Which, shook his head, sat down heavily on the weight bench, snow falling too heavily now to allow any view but whiteness from the windows, she would never go for, and you know it. Would have to leave without discussing it beforehand, or she’d find some way to stop you. Which, considering Will and all, probably is her right, if it’s ever anyone’s. Which left him right where he’d started from. Trapped. Pacing. Wishing to take advantage of the weather, but unsure how best to do it.
* * *
Bud watched the advancing weather with a hopeful eye, praying that the storm would descend, and without too much delay. Already the agents, led by Shirley, had begun forming opinions about the trail preserved there beneath the timber, and he knew that unchecked, the current direction of their investigation could well spell disaster not only for the fugitive family, but for their hosts in the valley, as well. Shirley, though understandably not saying much about it, was quickly coming to the conclusion that the second man in the party which had accompanied the dead reporter left tracks which bore an uncanny resemblance to Kilgore’s own, even if his boots had been different ones. Something in his walk, left toe turning out just a bit more than the right, combined with the boot size—certainly not conclusive, on its own, but perhaps part of the puzzle—strongly suggested to him that their tracker might not have been telling the whole truth in his rendition of finding and recovering the body of the avalanche victim.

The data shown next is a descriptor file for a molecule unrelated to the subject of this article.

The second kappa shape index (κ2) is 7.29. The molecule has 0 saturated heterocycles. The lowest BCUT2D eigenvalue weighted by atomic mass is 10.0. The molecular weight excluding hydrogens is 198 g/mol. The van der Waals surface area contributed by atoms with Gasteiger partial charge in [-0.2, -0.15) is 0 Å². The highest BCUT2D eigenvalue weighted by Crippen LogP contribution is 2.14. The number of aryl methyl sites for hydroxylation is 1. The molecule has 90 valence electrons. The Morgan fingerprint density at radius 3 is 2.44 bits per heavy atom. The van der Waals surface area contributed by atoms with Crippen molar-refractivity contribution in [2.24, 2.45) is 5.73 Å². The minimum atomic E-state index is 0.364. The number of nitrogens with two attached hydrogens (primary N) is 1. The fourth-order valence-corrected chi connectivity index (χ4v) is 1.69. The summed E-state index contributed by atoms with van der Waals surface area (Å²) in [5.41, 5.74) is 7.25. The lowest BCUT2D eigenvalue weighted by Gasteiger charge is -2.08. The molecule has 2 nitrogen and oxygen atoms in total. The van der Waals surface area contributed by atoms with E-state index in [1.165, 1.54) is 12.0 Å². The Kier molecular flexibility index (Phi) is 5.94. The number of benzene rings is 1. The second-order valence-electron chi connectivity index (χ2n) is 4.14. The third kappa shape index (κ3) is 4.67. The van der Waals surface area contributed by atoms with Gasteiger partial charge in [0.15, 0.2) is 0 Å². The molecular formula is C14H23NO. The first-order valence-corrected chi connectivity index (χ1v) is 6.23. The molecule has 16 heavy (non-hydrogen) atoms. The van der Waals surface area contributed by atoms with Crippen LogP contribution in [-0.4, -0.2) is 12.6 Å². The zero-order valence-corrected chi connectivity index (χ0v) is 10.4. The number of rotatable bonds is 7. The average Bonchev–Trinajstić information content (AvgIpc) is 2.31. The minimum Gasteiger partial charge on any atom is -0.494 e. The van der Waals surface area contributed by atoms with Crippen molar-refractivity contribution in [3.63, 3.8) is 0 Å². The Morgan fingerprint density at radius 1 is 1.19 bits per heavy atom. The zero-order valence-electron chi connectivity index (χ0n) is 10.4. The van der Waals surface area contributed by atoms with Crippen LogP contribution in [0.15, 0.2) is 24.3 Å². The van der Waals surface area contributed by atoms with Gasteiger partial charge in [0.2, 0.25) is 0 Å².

With some of the men beginning to eye him suspiciously and give themselves a bit of separation from him, distance-wise, as they went about their search, Bud figured that the storm could not get there fast enough.